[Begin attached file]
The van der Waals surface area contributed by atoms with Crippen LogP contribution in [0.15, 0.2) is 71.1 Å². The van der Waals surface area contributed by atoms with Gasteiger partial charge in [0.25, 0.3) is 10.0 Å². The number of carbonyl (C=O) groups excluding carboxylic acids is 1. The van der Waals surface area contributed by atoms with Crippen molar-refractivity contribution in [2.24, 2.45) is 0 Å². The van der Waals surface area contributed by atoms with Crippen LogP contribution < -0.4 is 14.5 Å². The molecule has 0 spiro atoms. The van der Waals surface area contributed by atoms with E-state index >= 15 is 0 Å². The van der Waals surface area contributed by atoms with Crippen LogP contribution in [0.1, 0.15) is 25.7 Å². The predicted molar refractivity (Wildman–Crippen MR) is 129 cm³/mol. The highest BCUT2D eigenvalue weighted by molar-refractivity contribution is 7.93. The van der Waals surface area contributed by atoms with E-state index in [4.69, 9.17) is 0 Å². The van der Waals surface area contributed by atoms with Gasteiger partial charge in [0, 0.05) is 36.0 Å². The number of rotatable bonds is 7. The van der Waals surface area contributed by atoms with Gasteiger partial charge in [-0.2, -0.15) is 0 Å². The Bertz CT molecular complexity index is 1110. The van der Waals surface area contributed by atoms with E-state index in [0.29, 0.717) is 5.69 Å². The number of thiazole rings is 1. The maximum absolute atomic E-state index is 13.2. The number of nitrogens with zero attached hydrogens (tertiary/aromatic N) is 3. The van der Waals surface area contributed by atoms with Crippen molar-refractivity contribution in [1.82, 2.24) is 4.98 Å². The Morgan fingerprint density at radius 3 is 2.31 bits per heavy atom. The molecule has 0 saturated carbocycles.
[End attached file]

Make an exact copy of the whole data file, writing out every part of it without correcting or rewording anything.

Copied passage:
The van der Waals surface area contributed by atoms with Crippen LogP contribution in [0.15, 0.2) is 71.1 Å². The van der Waals surface area contributed by atoms with Gasteiger partial charge in [0.25, 0.3) is 10.0 Å². The number of carbonyl (C=O) groups excluding carboxylic acids is 1. The van der Waals surface area contributed by atoms with Crippen molar-refractivity contribution in [2.24, 2.45) is 0 Å². The van der Waals surface area contributed by atoms with Crippen LogP contribution < -0.4 is 14.5 Å². The molecule has 0 spiro atoms. The van der Waals surface area contributed by atoms with E-state index >= 15 is 0 Å². The van der Waals surface area contributed by atoms with Crippen LogP contribution in [0.1, 0.15) is 25.7 Å². The predicted molar refractivity (Wildman–Crippen MR) is 129 cm³/mol. The highest BCUT2D eigenvalue weighted by molar-refractivity contribution is 7.93. The van der Waals surface area contributed by atoms with E-state index in [4.69, 9.17) is 0 Å². The van der Waals surface area contributed by atoms with Gasteiger partial charge in [0, 0.05) is 36.0 Å². The number of rotatable bonds is 7. The van der Waals surface area contributed by atoms with Gasteiger partial charge in [-0.2, -0.15) is 0 Å². The Bertz CT molecular complexity index is 1110. The van der Waals surface area contributed by atoms with E-state index in [0.29, 0.717) is 5.69 Å². The number of thiazole rings is 1. The maximum absolute atomic E-state index is 13.2. The number of nitrogens with zero attached hydrogens (tertiary/aromatic N) is 3. The van der Waals surface area contributed by atoms with Crippen molar-refractivity contribution in [1.82, 2.24) is 4.98 Å². The Morgan fingerprint density at radius 3 is 2.31 bits per heavy atom. The molecule has 0 saturated carbocycles.